• OX-TX: Ovariectomized transplant animals were ovariectomized at 21 days and subsequently, at 11 months, received a pair of donor ovaries from a 60-day-old mouse.

Surgical Procedures

Bilateral ovariectomies at 21 days and ovarian transplantation and sham surgeries at 11 months were carried out as previously described (8) with the following exceptions: The ovarian bursa was closed with one to three sutures of 10-0 Ethilon monofilament (Ethicon, Inc., Somerville, NJ) instead of the 6-0 suture described previously. Intact sham animals underwent sham ovarian transplant surgery in which their endogenous ovaries were removed, placed in cold sterile saline, and returned to the original bursae. Data on vaginal cytology were collected for 10 consecutive days before and after surgery to ensure (a) complete removal of the ovarian tissue and (b) success of the ovarian transplantation procedure.

Exclusion Criteria

Presumptive ovariectomized mice that showed signs of gonadal input before surgery at 11 months were excluded from analysis. Ovarian transplant recipients that failed to show evidence of gonadal input after transplant surgery were also excluded from analysis. Gonadal input was determined by vaginal cytology analysis, as described in the Surgical Procedures section. Mice that showed no cyclic activity for a 10-day period before and/or after surgery were determined to have no gonadal input for said period. Mice that showed at least one full estrous cycle in a 10-day period before and/or after surgery were determined to have gonadal input for said period.

Statistical Analysis

Experimental data were analyzed preliminarily by one-way analysis of variance and linear regression analysis. Significance tests for each predictor in the multiple linear regression model were implemented with the Student's t test, two tailed, unequal distribution of variance assumed, and chi-square (χ2) analysis where appropriate. Test results were considered significant for p values <.05.

RESULTS

Life Span

Mice that received new ovaries (intact + ovariectomized) lived significantly longer than sham transplant groups (intact + ovariectomized; Figure 2). Transplantation of young ovaries to old mice had a positive effect on life span, producing a 6.2% increase in life span in transplant recipients compared with control mice (770 vs 726 days, respectively, p = .0538) and a 6.7% increase compared with sham mice (722 days, p = .0029).

Figure 2.
Mean life span (days) in control (IT), combined sham groups (S), and combined transplant recipient groups (TX). Life span of mice in the transplant groups was greater than in the sham groups (770.3 ± 9.7 vs 722.1 ± 12.4, respectively, ...

When the transplanted groups were split into intact and ovariectomized recipients, the life-span advantage was significant in intact recipients (780 days, p = .0310) but not in ovariectomized recipients (757 days, p = .1950; Figure 3). The mean life span of intact transplant recipients was 7.6% greater than that of the controls, as reflected in the survival curves of these and the other groups presented in Figure 4. The increased survival of the intact transplant group is clearly evident from this graph.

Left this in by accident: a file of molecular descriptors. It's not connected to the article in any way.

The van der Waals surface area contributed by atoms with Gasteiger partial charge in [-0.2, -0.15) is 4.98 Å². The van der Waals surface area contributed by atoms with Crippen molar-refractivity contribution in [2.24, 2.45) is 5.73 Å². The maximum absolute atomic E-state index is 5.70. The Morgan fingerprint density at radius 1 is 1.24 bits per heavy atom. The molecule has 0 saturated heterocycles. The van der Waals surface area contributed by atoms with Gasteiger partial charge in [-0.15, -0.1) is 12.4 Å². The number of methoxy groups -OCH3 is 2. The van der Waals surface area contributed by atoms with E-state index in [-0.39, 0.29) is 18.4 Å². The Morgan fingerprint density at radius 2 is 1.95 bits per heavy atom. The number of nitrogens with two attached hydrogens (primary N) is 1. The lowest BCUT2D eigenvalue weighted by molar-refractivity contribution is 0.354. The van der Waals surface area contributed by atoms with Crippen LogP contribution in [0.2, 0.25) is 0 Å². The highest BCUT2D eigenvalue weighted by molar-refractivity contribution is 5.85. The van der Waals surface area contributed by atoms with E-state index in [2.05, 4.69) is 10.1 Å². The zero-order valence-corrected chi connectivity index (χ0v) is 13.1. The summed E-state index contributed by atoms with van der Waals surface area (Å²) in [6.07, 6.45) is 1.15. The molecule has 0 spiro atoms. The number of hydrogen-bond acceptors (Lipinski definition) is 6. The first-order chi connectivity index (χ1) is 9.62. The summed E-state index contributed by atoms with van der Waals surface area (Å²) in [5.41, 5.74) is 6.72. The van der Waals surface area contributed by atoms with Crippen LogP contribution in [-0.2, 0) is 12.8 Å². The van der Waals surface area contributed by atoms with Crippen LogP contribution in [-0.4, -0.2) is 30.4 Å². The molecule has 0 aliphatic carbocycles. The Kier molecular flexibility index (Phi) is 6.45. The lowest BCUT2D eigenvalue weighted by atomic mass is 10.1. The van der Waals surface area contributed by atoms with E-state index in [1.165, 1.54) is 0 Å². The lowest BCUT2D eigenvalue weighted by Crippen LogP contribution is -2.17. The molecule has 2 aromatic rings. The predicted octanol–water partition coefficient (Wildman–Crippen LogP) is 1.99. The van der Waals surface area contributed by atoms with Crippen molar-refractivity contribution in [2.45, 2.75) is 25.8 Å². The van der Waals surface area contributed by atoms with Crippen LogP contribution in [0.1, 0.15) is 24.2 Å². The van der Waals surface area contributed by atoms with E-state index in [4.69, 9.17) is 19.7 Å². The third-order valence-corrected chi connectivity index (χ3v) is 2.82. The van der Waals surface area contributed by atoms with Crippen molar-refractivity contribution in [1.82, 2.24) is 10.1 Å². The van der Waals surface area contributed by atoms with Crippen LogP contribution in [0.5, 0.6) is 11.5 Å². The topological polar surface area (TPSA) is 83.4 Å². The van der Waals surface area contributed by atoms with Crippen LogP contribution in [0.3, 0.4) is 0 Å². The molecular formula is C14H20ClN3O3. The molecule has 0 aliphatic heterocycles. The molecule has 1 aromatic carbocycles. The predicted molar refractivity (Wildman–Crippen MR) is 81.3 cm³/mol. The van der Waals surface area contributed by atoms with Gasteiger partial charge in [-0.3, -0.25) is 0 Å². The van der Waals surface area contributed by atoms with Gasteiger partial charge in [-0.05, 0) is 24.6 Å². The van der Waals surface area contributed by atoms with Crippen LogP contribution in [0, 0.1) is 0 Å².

Figure 3.
Mean life span (days) in all groups. Intact transplant mice showed an advantage in life span over ovariectomized sham mice (780.4 ± 14.1 vs 715.0 ± 20.0, respectively, p = .0104), intact sham mice (727.6 ± 15.9, p = .0155), and ...
Figure 4.
Survival proportion in all groups.Note: IT = intact; OX = ovariectomized; S = sham; TX = ovarian transplant.

When the intact transplant group was divided based on reproductive cycling status at the time of transplantation, mice that had ceased cycling before ovarian transplantation showed an increase in life span compared with mice still cycling at transplantation (811 vs 754 days; Figure 5). Non-cycling recipients increased their mean life span by 11.7%, relative to controls. This cycling effect was not seen in sham groups. The pattern of survival decline in the longest lived group (non-cycling, IT-TX) was similar to that in the other groups, but occurred later (Figure 6).

Figure 5.
Mean life span (days) of intact sham and intact transplant mice by cycling status. Intact transplant mice that were not cycling at the time of transplant surgery showed a life-span advantage over transplant mice that were still cycling at surgery (810.5 ...
Figure 6.
Survival proportion in intact cycling vs non-cycling groups.Notes: IT = intact; S = sham; TX = ovarian transplant.

DISCUSSION

Our laboratories previously reported a 40% increase in remaining life expectancy at 11 months, when young ovaries were transplanted to postreproductive-aged mice that had been ovariectomized at 21 days. The current study was conducted to examine this phenomenon in greater detail, including whether the longevity-enhancing effect of young transplanted ovaries, seen in ovariectomized mice, would manifest differently in gonad-intact mice. A significant number of comparisons are reported in the current study. Some comparisons appeared to produce physiologically significant results but included too few animals to reach statistical significance. Therefore, we have chosen to present our data without including a correction for multiple comparisons, leaving the interpretation of significance to the reader.

Our current results confirmed and extended the previous results of Cargill and colleagues (7). Although the study by Cargill and colleagues reported a significant increase in life expectancy in ovariectomized 11-month transplant recipients, the intact 11-month transplant recipients in the current study extended those results by showing an increase in life span, relative to mice in which ovaries were not transplanted.